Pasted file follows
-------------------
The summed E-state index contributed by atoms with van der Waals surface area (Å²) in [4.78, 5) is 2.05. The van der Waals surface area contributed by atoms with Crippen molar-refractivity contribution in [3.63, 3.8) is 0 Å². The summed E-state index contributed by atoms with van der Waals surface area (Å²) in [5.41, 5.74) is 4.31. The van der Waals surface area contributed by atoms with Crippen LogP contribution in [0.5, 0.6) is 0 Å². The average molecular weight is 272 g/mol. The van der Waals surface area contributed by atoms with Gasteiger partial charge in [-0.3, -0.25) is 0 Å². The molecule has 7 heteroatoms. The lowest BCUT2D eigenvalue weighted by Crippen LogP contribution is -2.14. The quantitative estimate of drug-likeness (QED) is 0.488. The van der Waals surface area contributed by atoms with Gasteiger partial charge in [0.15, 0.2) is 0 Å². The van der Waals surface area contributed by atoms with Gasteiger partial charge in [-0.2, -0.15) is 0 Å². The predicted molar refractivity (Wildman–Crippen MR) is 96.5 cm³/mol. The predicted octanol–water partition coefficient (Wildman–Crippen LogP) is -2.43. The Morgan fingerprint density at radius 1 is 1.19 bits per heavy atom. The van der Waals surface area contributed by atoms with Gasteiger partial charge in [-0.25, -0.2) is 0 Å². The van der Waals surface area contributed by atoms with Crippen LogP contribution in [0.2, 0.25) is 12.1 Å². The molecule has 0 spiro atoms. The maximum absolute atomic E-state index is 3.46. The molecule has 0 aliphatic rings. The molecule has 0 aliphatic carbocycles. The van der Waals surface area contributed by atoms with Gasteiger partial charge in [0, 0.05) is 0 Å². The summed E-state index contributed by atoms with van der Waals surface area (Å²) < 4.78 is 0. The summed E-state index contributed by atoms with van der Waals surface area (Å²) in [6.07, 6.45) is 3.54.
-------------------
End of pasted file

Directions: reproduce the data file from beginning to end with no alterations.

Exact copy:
The summed E-state index contributed by atoms with van der Waals surface area (Å²) in [4.78, 5) is 2.05. The van der Waals surface area contributed by atoms with Crippen molar-refractivity contribution in [3.63, 3.8) is 0 Å². The summed E-state index contributed by atoms with van der Waals surface area (Å²) in [5.41, 5.74) is 4.31. The van der Waals surface area contributed by atoms with Crippen LogP contribution in [0.5, 0.6) is 0 Å². The average molecular weight is 272 g/mol. The van der Waals surface area contributed by atoms with Gasteiger partial charge in [-0.3, -0.25) is 0 Å². The molecule has 7 heteroatoms. The lowest BCUT2D eigenvalue weighted by Crippen LogP contribution is -2.14. The quantitative estimate of drug-likeness (QED) is 0.488. The van der Waals surface area contributed by atoms with Gasteiger partial charge in [0.15, 0.2) is 0 Å². The van der Waals surface area contributed by atoms with Gasteiger partial charge in [-0.2, -0.15) is 0 Å². The predicted molar refractivity (Wildman–Crippen MR) is 96.5 cm³/mol. The predicted octanol–water partition coefficient (Wildman–Crippen LogP) is -2.43. The Morgan fingerprint density at radius 1 is 1.19 bits per heavy atom. The van der Waals surface area contributed by atoms with Gasteiger partial charge in [-0.25, -0.2) is 0 Å². The van der Waals surface area contributed by atoms with Crippen LogP contribution in [0.2, 0.25) is 12.1 Å². The molecule has 0 spiro atoms. The maximum absolute atomic E-state index is 3.46. The molecule has 0 aliphatic rings. The molecule has 0 aliphatic carbocycles. The van der Waals surface area contributed by atoms with Gasteiger partial charge in [0, 0.05) is 0 Å². The summed E-state index contributed by atoms with van der Waals surface area (Å²) < 4.78 is 0. The summed E-state index contributed by atoms with van der Waals surface area (Å²) in [6.07, 6.45) is 3.54.